Meditation Monday – Take Time for Joy with Gratitude

by Christine Sine

by Christine Sine

It is the second week of Celtic Advent for me and my focus this week will be What do I do for self care that enriches my joy in God? With American Thanksgiving only a few days away, my mind is focused on gratitude and thanksgiving, a pretty good focus as I think about how to nourish what gives me joy. Self care, is an important foundation that helps us set boundaries, increases our self awareness and encourages us to strengthen the vulnerable places in our lives. So the question that I am asking myself is, What in the circle of my life gives me joy and how do I express that with gratitude?

As I thought about this over the last couple of days, I was reminded of the circling prayers that Celts loved. Circles were significant to the Celts. It was felt that a circle with no break was a symbol of eternal life, a complete whole affording no access to the devil. It was a symbol of unity, togetherness and purity. Of course, Celtic crosses incorporated the circle at their heart in a unique and special way and I think that the circling prayers provided that same sense of completeness and protection from the devil. They helped set boundaries, sometimes in the form of an imaginary circle, sometimes as a real circle, like the ring of crosses that might be planted around a monastery.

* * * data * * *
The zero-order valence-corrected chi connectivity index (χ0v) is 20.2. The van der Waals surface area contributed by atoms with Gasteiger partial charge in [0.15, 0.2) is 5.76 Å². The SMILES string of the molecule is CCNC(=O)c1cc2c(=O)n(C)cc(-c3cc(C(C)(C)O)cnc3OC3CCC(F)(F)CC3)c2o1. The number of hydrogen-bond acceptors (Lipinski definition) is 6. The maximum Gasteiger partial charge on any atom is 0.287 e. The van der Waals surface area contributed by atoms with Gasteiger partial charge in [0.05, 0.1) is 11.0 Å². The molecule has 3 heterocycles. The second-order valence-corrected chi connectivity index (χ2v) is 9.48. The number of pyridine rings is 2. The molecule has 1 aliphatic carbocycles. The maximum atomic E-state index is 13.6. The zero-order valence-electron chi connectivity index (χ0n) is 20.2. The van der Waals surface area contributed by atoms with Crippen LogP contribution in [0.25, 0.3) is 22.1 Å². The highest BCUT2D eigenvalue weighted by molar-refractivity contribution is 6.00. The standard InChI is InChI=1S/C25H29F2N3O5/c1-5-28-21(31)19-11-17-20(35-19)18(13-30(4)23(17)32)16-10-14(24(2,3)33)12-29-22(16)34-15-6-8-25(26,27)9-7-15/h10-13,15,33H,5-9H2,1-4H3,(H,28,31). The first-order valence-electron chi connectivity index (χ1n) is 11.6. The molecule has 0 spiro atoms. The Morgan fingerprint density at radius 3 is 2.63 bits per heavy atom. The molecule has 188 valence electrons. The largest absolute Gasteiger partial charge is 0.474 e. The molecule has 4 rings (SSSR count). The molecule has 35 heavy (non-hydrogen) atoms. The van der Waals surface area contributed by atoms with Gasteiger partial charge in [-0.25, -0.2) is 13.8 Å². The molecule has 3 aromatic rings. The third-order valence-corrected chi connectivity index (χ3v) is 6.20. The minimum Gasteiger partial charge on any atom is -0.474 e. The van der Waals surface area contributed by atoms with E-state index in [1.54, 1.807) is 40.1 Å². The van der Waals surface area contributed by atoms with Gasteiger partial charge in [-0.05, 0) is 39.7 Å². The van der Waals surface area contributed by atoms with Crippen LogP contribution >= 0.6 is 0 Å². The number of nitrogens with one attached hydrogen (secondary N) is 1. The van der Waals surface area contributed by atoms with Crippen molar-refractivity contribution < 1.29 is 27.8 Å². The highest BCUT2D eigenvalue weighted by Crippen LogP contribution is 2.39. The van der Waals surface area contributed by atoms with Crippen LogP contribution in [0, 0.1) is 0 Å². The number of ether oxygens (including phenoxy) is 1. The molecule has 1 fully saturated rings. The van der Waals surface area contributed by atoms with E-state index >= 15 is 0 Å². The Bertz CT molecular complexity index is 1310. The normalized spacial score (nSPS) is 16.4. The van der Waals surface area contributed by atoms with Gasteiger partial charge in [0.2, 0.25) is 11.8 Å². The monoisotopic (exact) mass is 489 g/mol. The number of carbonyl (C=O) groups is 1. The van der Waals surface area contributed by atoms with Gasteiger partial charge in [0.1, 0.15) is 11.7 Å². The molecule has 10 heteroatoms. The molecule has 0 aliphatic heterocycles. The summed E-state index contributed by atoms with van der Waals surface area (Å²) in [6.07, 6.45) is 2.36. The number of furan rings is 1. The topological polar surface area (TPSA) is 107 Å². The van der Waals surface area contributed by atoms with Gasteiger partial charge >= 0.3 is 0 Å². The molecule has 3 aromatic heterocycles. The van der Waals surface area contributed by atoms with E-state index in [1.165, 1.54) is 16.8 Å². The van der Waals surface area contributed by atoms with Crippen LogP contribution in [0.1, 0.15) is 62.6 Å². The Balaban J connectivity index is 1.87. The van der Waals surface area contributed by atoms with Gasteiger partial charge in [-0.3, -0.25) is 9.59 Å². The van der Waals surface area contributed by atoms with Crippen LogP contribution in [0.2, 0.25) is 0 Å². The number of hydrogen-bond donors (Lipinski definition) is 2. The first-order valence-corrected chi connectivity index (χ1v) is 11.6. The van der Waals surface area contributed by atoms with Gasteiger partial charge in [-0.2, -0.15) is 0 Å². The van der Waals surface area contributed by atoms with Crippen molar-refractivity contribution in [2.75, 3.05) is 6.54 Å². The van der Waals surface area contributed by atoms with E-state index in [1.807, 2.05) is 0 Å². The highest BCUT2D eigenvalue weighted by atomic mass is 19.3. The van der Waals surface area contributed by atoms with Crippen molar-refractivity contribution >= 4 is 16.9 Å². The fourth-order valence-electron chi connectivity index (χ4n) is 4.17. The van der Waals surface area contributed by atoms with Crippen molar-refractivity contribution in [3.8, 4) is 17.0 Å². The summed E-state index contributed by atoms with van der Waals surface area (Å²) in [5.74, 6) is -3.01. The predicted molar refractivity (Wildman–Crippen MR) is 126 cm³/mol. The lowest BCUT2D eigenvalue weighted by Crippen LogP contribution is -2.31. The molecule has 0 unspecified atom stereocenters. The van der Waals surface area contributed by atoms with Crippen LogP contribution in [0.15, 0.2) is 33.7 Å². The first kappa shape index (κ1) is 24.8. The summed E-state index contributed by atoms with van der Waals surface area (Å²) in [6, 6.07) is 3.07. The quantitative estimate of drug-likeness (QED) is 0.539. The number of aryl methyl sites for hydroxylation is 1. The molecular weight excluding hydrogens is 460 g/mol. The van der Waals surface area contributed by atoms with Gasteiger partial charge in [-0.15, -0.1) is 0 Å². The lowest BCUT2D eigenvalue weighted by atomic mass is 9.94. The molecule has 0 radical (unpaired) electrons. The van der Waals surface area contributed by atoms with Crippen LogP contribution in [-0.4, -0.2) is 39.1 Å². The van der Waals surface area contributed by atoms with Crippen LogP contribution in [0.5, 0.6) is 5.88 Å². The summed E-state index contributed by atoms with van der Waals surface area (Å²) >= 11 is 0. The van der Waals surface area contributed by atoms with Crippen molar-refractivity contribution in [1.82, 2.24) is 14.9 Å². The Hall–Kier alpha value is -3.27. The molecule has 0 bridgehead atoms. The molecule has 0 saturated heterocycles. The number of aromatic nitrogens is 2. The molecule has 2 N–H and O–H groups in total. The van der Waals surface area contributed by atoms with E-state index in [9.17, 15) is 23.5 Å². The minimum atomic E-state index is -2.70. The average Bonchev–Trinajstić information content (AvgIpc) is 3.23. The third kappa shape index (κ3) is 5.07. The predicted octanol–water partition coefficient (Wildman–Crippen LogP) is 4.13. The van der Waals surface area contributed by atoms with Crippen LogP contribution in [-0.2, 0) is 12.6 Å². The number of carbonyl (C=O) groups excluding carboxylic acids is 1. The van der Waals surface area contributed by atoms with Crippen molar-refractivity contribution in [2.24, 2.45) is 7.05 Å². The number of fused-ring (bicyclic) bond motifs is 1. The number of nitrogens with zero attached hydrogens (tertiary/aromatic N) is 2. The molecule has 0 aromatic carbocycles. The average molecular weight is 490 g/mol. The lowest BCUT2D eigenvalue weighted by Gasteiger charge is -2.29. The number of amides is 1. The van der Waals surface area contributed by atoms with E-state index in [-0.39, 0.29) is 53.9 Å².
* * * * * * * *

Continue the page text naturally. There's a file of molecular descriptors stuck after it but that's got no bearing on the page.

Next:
As we move towards Christmas, I think we all need the type of boundaries and strength that the Celtic circle and the circling prayers it inspired, provide. I have blogged about this in the past and the prayer and image above were part of the response, but I know that I needed to refresh my memory and thought you might want to as well. So I have been drawing circles in my journal and using the exercise below to guide me.

The following circling exercise is adapted from a traditional CAIM. You might use it to encourage restful pauses throughout the day and use it to focus your attention for a couple of minutes, or you can use it as a more relaxed, longer exercise to focus you for the day or even for a season of your life.

Sit with your eyes closed and take a few deep breaths in and out. Imagine the circle of God’s presence surrounding you, your neighbors and God’s creation. Repeat the words Circle me Lord, Circle me with joy several times and allow your spirit to rest.